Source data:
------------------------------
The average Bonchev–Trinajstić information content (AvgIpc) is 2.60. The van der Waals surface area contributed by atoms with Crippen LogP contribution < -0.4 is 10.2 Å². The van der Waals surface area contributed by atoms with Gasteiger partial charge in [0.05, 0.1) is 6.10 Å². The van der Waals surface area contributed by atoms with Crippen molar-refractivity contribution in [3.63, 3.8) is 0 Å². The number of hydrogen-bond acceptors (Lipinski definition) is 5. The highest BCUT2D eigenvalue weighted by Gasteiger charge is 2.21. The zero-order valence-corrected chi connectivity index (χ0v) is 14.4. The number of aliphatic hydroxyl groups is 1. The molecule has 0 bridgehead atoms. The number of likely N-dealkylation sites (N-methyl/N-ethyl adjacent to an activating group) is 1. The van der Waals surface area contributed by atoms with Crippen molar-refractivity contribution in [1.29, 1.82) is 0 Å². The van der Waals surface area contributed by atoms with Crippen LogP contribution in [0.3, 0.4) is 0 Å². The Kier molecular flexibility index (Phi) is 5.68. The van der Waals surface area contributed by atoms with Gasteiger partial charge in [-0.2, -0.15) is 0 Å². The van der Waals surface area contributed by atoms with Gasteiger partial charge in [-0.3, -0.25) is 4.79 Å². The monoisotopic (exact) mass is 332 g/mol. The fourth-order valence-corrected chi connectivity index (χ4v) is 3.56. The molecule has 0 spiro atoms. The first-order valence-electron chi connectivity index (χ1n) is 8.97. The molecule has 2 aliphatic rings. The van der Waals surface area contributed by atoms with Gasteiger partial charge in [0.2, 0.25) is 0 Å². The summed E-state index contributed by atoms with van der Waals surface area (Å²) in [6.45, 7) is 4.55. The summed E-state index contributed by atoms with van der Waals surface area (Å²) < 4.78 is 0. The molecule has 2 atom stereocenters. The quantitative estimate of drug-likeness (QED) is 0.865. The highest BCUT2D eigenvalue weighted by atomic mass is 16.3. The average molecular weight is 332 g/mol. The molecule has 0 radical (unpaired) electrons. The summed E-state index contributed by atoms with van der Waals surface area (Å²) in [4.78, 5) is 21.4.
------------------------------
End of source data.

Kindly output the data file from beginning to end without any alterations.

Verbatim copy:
The average Bonchev–Trinajstić information content (AvgIpc) is 2.60. The van der Waals surface area contributed by atoms with Crippen LogP contribution < -0.4 is 10.2 Å². The van der Waals surface area contributed by atoms with Gasteiger partial charge in [0.05, 0.1) is 6.10 Å². The van der Waals surface area contributed by atoms with Crippen molar-refractivity contribution in [3.63, 3.8) is 0 Å². The number of hydrogen-bond acceptors (Lipinski definition) is 5. The highest BCUT2D eigenvalue weighted by Gasteiger charge is 2.21. The zero-order valence-corrected chi connectivity index (χ0v) is 14.4. The number of aliphatic hydroxyl groups is 1. The molecule has 0 bridgehead atoms. The number of likely N-dealkylation sites (N-methyl/N-ethyl adjacent to an activating group) is 1. The van der Waals surface area contributed by atoms with Crippen molar-refractivity contribution in [1.29, 1.82) is 0 Å². The van der Waals surface area contributed by atoms with Crippen LogP contribution in [0.3, 0.4) is 0 Å². The Kier molecular flexibility index (Phi) is 5.68. The van der Waals surface area contributed by atoms with Gasteiger partial charge in [-0.2, -0.15) is 0 Å². The van der Waals surface area contributed by atoms with Gasteiger partial charge in [-0.3, -0.25) is 4.79 Å². The monoisotopic (exact) mass is 332 g/mol. The fourth-order valence-corrected chi connectivity index (χ4v) is 3.56. The molecule has 0 spiro atoms. The first-order valence-electron chi connectivity index (χ1n) is 8.97. The molecule has 2 aliphatic rings. The van der Waals surface area contributed by atoms with Gasteiger partial charge in [0.2, 0.25) is 0 Å². The summed E-state index contributed by atoms with van der Waals surface area (Å²) in [6.45, 7) is 4.55. The summed E-state index contributed by atoms with van der Waals surface area (Å²) < 4.78 is 0. The molecule has 2 atom stereocenters. The quantitative estimate of drug-likeness (QED) is 0.865. The highest BCUT2D eigenvalue weighted by atomic mass is 16.3. The average molecular weight is 332 g/mol. The molecule has 0 radical (unpaired) electrons. The summed E-state index contributed by atoms with van der Waals surface area (Å²) in [4.78, 5) is 21.4.